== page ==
The approaching referendum on Britain’s membership of the EU is not the first of its kind. In 1974, Labour Prime Minister Harold Wilson pledged to hold a referendum the following year on remaining in the European Economic Community (as it then was).
His decision was not particularly based on democratic imperative but because the Labour Party was fundamentally divided on the issue. The same could be said today. A majority of Labour MPs support continued membership, and the party’s official position is to back Remain but several Labour MPs have also committed to the Out campaign. Meanwhile, the position of party leader Jeremy Corbyn is somewhat uncredible, given his longstanding hostility towards European integration.
We’ve been here before
Back in 1975, many on the left of the Labour Party argued that membership of the EEC was incompatible with the pursuit of socialism in Britain. Some were concerned about the loss of sovereignty and some thought it was a “capitalist club”.
Others in the party campaigned to remain. They argued that the EEC was important for trade and that, without it, Britain would become a “small island” with no influence in the North Atlantic.
In the end, Britain voted overwhelmingly to stay in the common market. But that didn’t settle the issue in the Labour Party. In 1983 the party pledged to withdraw from the EEC and was rejected decisively in the election of that year.
Over the course of the 1980s the Labour Party became more supportive of EEC membership, especially after its third successive election defeat. The EEC had begun to develop social policies in areas such as gender equality and workers' rights, culminating in the social chapter of the Maastricht Treaty. Some Labour Party members felt it now offered protection against the pursuit of economic liberal policies in Britain.
The EEC was starting to look less like a capitalist club and more like the last defence of social democracy against an increasingly aggressive right wing, which wanted to restrict the powers of trade unions, weaken employment law and cut welfare expenditure.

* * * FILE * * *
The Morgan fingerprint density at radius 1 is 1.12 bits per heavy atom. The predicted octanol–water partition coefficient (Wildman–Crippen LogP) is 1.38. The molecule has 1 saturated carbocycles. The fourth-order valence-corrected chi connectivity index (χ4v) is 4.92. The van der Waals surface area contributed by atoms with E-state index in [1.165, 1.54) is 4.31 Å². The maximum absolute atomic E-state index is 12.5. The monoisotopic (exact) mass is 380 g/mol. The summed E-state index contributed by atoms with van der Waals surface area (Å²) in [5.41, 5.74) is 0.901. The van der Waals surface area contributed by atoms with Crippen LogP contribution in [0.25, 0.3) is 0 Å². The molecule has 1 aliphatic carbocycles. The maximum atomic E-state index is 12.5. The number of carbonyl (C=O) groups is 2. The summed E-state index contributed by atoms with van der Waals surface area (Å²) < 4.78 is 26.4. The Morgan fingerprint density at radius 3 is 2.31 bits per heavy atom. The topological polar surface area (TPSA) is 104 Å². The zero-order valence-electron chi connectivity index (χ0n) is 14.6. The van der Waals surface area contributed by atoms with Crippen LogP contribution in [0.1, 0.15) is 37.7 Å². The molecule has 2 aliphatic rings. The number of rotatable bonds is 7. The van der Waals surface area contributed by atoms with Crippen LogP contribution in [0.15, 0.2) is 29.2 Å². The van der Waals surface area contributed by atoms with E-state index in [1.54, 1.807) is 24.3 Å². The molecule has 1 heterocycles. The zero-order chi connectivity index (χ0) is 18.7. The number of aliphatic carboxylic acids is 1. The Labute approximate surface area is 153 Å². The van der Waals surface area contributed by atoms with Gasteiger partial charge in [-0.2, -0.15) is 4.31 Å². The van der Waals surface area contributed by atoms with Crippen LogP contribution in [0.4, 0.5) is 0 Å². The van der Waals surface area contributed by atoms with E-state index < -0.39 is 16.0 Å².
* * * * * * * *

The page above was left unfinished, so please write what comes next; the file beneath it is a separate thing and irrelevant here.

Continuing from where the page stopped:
At the time, becoming pro-European was all part of the wider modernisation of the Labour Party.
The false hope of European integration
But the pro-European rationale has continuously been based on a false analysis. However plausible such a shift may have seemed, one of the reasons to be sceptical then and now is the clear implication for national sovereignty.
It is possible to conclude that the British people were hoodwinked into signing away the right to determine their own affairs ever since 1973, when Britain first joined. Of course an explicit statement on the realities of membership was never made – that would have been unpalatable. So it was all too easy for pro-Europeans to ignore or disbelieve what it really meant.
Instead they argued that it was in Britain’s self-interest to join.
Often this appeal to self-interest was framed in terms of Britain’s absolute geopolitical and military decline and relative economic decline. It was argued that Britain could not go it alone and that to maintain its national power, it was sensible to join the EEC.
Politicians lost confidence in the nation and came to see the EEC as a zimmer frame which could prop up the old country. Denis Healey summarised this neatly when he said that “their Europeanism is nothing but imperialism with an inferiority complex”.
EEC partners twice rejected Britain’s request to join, which only reinforced this collective loss of confidence. The third application was so desperately sought that almost any terms would do – even if they were disadvantageous to Britain, including the large net budget contribution and policies damaging to British agriculture and fishing.
Any subsequent attempt to improve those terms – such as Margaret Thatcher’s rebate in 1984 and Brownite opposition to the single currency – were regarded as Britain being an awkward partner.
The pro-European leadership of the three major parties should have had more confidence in Britain. It was they who had post-imperial hang ups. Others would have been content to accept that Britain, although a declining imperial power, still had one of the largest economies, a permanent seat on the UN Security Council, and an independent nuclear deterrent. It still had the capacity to influence international affairs.
Rethinking the left-wing position
Pro-Europeans assume they know what is best, that those with legitimate grievances about the structure and implications of the EU are on the radical fringes of politics. They say they are ignorant or brainwashed by the populist press into thinking Britain can be a democratic and civilised country outside the EU. But leaving the EU doesn’t necessarily mean that neoliberalism will flourish in Britain.
Recently, pro-Europeans on the left have argued the EU is again the last barrier to the free-market right. Yet, the EU is founded upon neoliberal economics. The true nature of the EU was revealed in the way it has treated Greece, whose people have felt the full force of neoliberal austerity.
Voting to remain will lead Britain further into a federal Europe in which the hopes of social democracy become increasingly dim. Despite the current difficulties of the Labour Party, it is only through a Labour government at Westminster that social democracy will be enacted.
Indeed, there are stronger hopes that Britain can be more democratic and more socially conscious outside of the EU than within it. Democratic because voters would be able to elect a sovereign government instead of letting a distant bureaucracy make decisions on their behalf behind closed doors. Social because any hopes that the EU can deliver left-wing policies have been dashed by the response to the Greek financial crisis.